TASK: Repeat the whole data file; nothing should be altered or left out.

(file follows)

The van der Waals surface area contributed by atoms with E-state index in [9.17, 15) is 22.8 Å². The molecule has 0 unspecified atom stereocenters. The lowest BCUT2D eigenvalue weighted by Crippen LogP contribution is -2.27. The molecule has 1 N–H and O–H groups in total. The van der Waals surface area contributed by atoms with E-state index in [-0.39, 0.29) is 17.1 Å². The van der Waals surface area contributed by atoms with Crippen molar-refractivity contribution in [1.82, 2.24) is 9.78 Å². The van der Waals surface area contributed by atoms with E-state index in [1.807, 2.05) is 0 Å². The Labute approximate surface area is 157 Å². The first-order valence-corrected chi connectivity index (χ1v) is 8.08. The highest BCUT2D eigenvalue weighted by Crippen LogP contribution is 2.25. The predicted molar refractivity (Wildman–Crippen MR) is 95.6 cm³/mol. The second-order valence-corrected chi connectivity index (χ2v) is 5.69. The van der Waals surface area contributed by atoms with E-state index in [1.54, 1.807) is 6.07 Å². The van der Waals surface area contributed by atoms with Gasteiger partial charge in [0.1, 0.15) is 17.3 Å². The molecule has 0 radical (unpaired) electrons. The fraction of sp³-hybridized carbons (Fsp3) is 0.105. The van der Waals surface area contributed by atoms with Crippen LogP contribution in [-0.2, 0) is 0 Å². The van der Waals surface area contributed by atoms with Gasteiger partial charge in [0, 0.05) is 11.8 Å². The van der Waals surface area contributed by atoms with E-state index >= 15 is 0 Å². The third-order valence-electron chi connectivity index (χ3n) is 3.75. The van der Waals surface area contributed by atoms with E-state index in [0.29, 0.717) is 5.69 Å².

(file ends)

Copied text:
The van der Waals surface area contributed by atoms with E-state index in [9.17, 15) is 22.8 Å². The molecule has 0 unspecified atom stereocenters. The lowest BCUT2D eigenvalue weighted by Crippen LogP contribution is -2.27. The molecule has 1 N–H and O–H groups in total. The van der Waals surface area contributed by atoms with E-state index in [-0.39, 0.29) is 17.1 Å². The van der Waals surface area contributed by atoms with Crippen molar-refractivity contribution in [1.82, 2.24) is 9.78 Å². The van der Waals surface area contributed by atoms with E-state index in [1.807, 2.05) is 0 Å². The Labute approximate surface area is 157 Å². The first-order valence-corrected chi connectivity index (χ1v) is 8.08. The highest BCUT2D eigenvalue weighted by Crippen LogP contribution is 2.25. The predicted molar refractivity (Wildman–Crippen MR) is 95.6 cm³/mol. The second-order valence-corrected chi connectivity index (χ2v) is 5.69. The van der Waals surface area contributed by atoms with E-state index in [1.54, 1.807) is 6.07 Å². The van der Waals surface area contributed by atoms with Gasteiger partial charge in [0.1, 0.15) is 17.3 Å². The molecule has 0 radical (unpaired) electrons. The fraction of sp³-hybridized carbons (Fsp3) is 0.105. The van der Waals surface area contributed by atoms with Crippen LogP contribution in [-0.2, 0) is 0 Å². The van der Waals surface area contributed by atoms with Gasteiger partial charge in [0, 0.05) is 11.8 Å². The van der Waals surface area contributed by atoms with E-state index >= 15 is 0 Å². The third-order valence-electron chi connectivity index (χ3n) is 3.75. The van der Waals surface area contributed by atoms with E-state index in [0.29, 0.717) is 5.69 Å².